Irish alcoholics are travelling to UK for €1,000 'pellet' to help beat addiction
Published 29/06/2015 | 02:30
Irish people with serious alcohol problems are travelling to the UK to be fitted with a costly "drink pellet", which blocks the "buzz factor" they get from alcohol.
The pellets are inserted into their lower abdomen and can cost more than €1,000 - although the effect wears off after just three months.
However, the procedure can provide a much-needed breathing space that will allow an alcoholic undergo various other treatments.
The Irish Independent has now learned the revolutionary pellets will be on sale in Ireland for the first time next month.
The treatment works by releasing a controlled amount of the drug Naltrexone into the bloodstream, suppressing the 'high' heavy drinkers get from alcohol. The HSE has also confirmed it is considering introducing the treatment on the public health system.
Brendan Quinn, commercial director of the the Abstinence Centre in London, said typical patients from Ireland included CEOs and young professionals.
"We have quite a lot of people travelling over from Ireland," he said. "But this treatment should be seen as a spoke in the wheel - and not viewed as a cure," he warned.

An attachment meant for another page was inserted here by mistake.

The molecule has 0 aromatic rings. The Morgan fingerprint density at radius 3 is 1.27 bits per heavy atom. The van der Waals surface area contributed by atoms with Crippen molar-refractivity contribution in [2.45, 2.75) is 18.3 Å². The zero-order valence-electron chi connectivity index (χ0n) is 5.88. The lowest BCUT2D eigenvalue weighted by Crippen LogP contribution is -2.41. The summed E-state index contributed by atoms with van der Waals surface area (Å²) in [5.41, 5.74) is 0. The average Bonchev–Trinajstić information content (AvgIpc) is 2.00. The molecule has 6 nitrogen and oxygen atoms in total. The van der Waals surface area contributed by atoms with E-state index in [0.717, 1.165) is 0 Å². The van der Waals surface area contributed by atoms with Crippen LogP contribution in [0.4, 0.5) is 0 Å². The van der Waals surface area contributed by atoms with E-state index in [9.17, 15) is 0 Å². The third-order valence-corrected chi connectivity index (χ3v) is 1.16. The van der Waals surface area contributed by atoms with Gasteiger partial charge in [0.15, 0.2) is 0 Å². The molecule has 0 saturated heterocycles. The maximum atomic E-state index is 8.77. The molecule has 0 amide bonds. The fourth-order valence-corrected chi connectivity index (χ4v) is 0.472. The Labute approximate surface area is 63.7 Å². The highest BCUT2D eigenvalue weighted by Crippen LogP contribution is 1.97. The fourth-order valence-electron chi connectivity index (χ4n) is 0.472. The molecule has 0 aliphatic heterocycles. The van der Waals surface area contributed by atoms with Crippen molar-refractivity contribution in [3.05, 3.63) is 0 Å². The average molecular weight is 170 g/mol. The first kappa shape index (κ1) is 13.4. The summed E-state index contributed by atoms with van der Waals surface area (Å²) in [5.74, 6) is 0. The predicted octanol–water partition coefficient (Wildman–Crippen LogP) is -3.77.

He said the implant had a success rate of between 30pc and 40pc in treating alcohol addiction.
"For many people, it's an affordable intervention," he told the Irish Independent.
"While it's a very good product, it should not be viewed as a magic cure ... Ongoing psychological support is crucial, as well as follow-up consultations.
"It's really an adjunct to other treatments.
"Much like Nicorette patches are not for everybody, we must also be sure of a patient's suitability before inserting a pellet."
A three-month implant at his clinic costs £850 (€1,211).
He said patients can 'top up' with a new pellet every three months if required, up to a maximum of 18 months.
The treatment is widely available privately in the UK, America, Russia and Australia.
Dr Hugh Gallagher, from the One Step Clinic in the Healthy Living Centre in DCU, is to provide the pellets to private patients from next month.
"The people seeking this procedure have a high dependency on alcohol so it's a very good aid to treating addiction.
"Patients will also be assessed for any physical and mental problems they may have from their years of heavy drinking.
"Blood tests will also be carried out. Ideally, patients will get four implants every three months, but that will vary depending on the patient."
A HSE spokeswoman confirmed initial contact had been made by a potential service provider.